James E. Murray

Are you talking about the total for the year of net adds?

Carl R. McDonald - Citigroup Inc, Research Division

Yes. So if you think about the up 100,000 to 120,000 guidance for '13, what did you grow on a gross basis? What did you lose in attrition to get to that 100,000, 120,000?

Regina Nethery

We have them here, Carl, so we may have to come back to that in just a second. Let us just get the right piece of paper in front of us. But -- so -- wait, here we go.

James E. Murray

Total sales for January of 2013 or for the AEP were new sales of about 270,000, which was pretty close to where we were for the 2012 and 2011, for those of you who are interested in new membership. And then the terms were about 172,000. That gets you to around that 83,000 net, I believe, after you factor out the Arcadian adjustment.

Operator

Your next question comes from the line of Sarah James with Wedbush.

Sarah James - Wedbush Securities Inc., Research Division

I wanted to follow on Carl's last question. So when you look at some of the dynamics of the terminations, are you finding any different trends in that cohort versus the renewals outside of product type?

James E. Murray

You're talking about Medicare Advantage information. We're not seeing anything significantly different in terms of the individuals who are terminating. We were a little bit more conservative with our benefit designs and premiums this past year, and so our terminations ticked up a bit, which we expected and we guided to. But nothing unusual in terms of who's terminating and -- or why they're terminating that was a surprise to us. So it was very close to...

Sarah James - Wedbush Securities Inc., Research Division

Maybe if I can phrase it a different way. If you were to look at those terminating members, were they in the geographies where you put forward some of the more material benefit design or price changes in '13 compared to what the product looked like in '12?

James E. Murray

That's probably a fair observation. And as we rolled up our anticipated guidance, we look market-by-market and we evaluated what our benefit design changes and premium changes were. And frankly, we came right on where we had originally thought we were going to be. So that's probably a fair evaluation. Where we were a little bit more onerous with benefit changes and premiums, we probably got some more attrition.

Sarah James - Wedbush Securities Inc., Research Division

Okay. And then to follow up on another earlier comment. You said that MLR targets for new members were down 300 to 400 basis points versus last year. So what is the target now, and how long does that take to get to a run rate MLR?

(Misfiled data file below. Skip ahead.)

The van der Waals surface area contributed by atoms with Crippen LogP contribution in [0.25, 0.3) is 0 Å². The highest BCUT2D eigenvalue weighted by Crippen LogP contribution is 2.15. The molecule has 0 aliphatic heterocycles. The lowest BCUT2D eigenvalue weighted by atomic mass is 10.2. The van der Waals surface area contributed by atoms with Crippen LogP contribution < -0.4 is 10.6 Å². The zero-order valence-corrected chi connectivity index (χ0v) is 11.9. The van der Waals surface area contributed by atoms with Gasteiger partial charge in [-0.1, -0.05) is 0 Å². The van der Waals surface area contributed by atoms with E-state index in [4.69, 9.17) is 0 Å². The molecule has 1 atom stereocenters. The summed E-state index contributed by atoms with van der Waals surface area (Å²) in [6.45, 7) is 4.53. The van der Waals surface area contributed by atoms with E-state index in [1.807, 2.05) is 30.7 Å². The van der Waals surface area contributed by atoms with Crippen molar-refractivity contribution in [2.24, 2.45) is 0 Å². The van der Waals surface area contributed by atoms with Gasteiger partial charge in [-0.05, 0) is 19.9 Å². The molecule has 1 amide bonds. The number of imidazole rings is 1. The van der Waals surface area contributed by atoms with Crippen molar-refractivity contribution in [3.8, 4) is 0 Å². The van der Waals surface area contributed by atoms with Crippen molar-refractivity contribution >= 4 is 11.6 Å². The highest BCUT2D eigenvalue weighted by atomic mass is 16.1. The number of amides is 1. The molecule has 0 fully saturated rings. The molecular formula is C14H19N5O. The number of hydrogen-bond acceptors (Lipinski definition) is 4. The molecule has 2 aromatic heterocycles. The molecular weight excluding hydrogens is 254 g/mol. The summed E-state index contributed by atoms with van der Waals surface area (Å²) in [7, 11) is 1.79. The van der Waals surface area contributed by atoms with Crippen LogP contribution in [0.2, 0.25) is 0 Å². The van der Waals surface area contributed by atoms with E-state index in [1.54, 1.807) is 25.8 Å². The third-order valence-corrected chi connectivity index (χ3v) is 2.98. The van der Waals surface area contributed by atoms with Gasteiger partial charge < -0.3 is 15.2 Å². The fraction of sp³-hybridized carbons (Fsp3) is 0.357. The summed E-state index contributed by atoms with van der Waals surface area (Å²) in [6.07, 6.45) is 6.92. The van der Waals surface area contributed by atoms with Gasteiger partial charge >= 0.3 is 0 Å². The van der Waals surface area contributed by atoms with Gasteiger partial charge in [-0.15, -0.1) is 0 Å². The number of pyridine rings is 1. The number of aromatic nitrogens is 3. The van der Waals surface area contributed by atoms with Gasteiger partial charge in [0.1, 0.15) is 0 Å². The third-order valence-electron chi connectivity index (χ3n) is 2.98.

James E. Murray

Yes. I think I said 200 to 400, and we're not wanting to share with you what our new member target is. And I think what happens over a period of about 3 years, it gets down to our ultimate target of around 85% to 86% MER. That's what historically we've been seeing in terms of improvement after that first year of new membership.

Sarah James - Wedbush Securities Inc., Research Division

Last question here is on the minimum MLRs. Do you have any insight on whether or not that's going to be state or contract level? And can you confirm if it's looking like we're going towards a rebate or just a prohibition if you miss it for a certain number of years? And sort of how far that prohibition would stretch?

Steven E. McCulley

Sarah, this is Steve. We still don't really have any insight on that. We're waiting for the regs just like you are, so.

Operator

Your final question comes from the line of Melissa McGinnis from Morgan Stanley.

Melissa McGinnis - Morgan Stanley, Research Division

At your Investor Day, you had disclosed that 29% of your enrollment was in the non-aligned physician structures with cost structures that run at 29% of fee-for-service, and a lot of people wondered about the sustainability of that against reimbursement going to parity. But if we were to break down that bucket of enrollment at more of a micro level, would the majority of it be in counties where the benchmarks are actually going to a 95% or 100% of fee-for-service? Or in some cases, are the benchmarks in those counties at 107% or 115% where that cost structure might, in fact, be sustainable?

James E. Murray

This is Jim. In addition to the 91 likely improving over time as we do better against the 15 Percent Solution, there's really no concentration in any one of the 4 quartiles. We're seeing different results in different parts of the United States that I wouldn't say that there's any particular takeaway in terms of how much the payment rates are in those particular counties. It's more a factor of our ability to get rates from the providers that we work with in those locations and our ability to put some of the utilization metrics in place like the nursing resources that we talked about a moment ago. It's really not as much a quartile rate driven as it is our ability to touch the members on a regular basis and manage them going forward.

Bruce D. Broussard

I think that was the last question. And so, first, I would love to thank the associates for all their help and the -- and continuing to ensure the success of our organization. And of course, I would like to thank you, our investors, for supporting us during this past quarter and for the upcoming year.

You guys have a great day and look forward to seeing you at some point in time in the future.

Operator

This concludes today's conference call. You may now disconnect.